This is the seventh article in a series about powering your small business through 12 areas of internal management.
Every language has words that carry their weight in baggage. For English, one of those is sales. Just the mention of the term evokes an emotional reaction in us… and it’s typically not very positive! We think of the proverbial pushy salesman going door-to-door peddling his wares. See? We presume if someone is selling something, that something must be closer to trash than treasure.
Sadly, sales has gotten a bad rap. Everyday life is a series of exchanges—some are verbal, some are helping hands, some are monetary. We exchange information with people we want to stay connected to. We exchange volunteer time and effort to build a better community. We exchange money for a steaming hot cheese pizza (and add a tip with delight!). Sales is not a terrible thing at all. It is the way that we interact with others to live the life we have in mind.
For you as a small business owner, a successful sales strategy is wrapped in the knowledge that you are working together with your target audience to contribute to the well-being of the other. And when you approach sales like that? You build relationships that produce even more exchanges. This is why it’s so important to monitor this area of internal management: your sales strategy has the power to grow the loyalty of your customer base, which has a direct effect on your bottom line.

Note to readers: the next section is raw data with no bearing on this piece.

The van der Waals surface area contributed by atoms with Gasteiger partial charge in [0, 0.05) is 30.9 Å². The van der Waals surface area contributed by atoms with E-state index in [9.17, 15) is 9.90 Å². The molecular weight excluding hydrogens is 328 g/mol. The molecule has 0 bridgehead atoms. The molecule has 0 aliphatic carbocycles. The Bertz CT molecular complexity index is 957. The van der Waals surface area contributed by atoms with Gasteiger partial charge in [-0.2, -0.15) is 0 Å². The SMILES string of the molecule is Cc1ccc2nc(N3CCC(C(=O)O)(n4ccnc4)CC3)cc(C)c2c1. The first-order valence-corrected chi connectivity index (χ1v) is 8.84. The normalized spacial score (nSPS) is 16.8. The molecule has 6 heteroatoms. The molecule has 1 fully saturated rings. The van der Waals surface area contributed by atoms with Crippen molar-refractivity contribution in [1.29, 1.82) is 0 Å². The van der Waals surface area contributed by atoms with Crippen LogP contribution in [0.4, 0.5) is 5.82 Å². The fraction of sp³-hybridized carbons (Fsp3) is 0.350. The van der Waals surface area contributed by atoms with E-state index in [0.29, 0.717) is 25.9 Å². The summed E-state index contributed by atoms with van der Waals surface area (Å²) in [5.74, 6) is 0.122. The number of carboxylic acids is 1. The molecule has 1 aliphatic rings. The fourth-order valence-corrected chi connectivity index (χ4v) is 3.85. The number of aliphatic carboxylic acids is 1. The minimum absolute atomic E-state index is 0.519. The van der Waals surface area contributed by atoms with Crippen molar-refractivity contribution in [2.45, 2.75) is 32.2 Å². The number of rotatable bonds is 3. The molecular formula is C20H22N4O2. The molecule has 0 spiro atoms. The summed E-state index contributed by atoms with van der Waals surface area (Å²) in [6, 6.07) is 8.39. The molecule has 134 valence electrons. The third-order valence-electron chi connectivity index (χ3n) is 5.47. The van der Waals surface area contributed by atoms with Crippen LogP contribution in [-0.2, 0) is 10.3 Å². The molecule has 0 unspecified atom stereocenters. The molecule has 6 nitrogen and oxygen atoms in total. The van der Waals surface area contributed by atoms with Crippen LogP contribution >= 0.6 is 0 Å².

The previous entry in this series was all about marketing, and sales is tied closely to it. Your marketing and sales strategy work together to create the conditions where customers choose you to be part of their life in some small way. Your sales strategy will encourage those connections—or not.
Closing the deal is the end goal of sales. And that’s not bad! If your sales strategy doesn’t effectively close the deal, your business will no longer be around to be in relationship with those customers. Small business owners like you are offering something that enhances life—so if you close your doors, your customers lose. You and your customers lose when your sales strategy isn’t working.
Your long-term success as a small business owner is dependent on your sales strategy, which includes looking at your pricing, add-on services, and post-sales interactions. By reviewing your sales strategy quarterly, you can detect problems and fix them before it affects your bottom line for good.
Are you ready to bring this area of internal management into line with your financial management goals? Officeheads is ready to help! We give entrepreneurs and creatives the financial tools, processes, and team needed to move their business ahead of the competition and onto solid financial footing. Reach out today to learn how we can get started.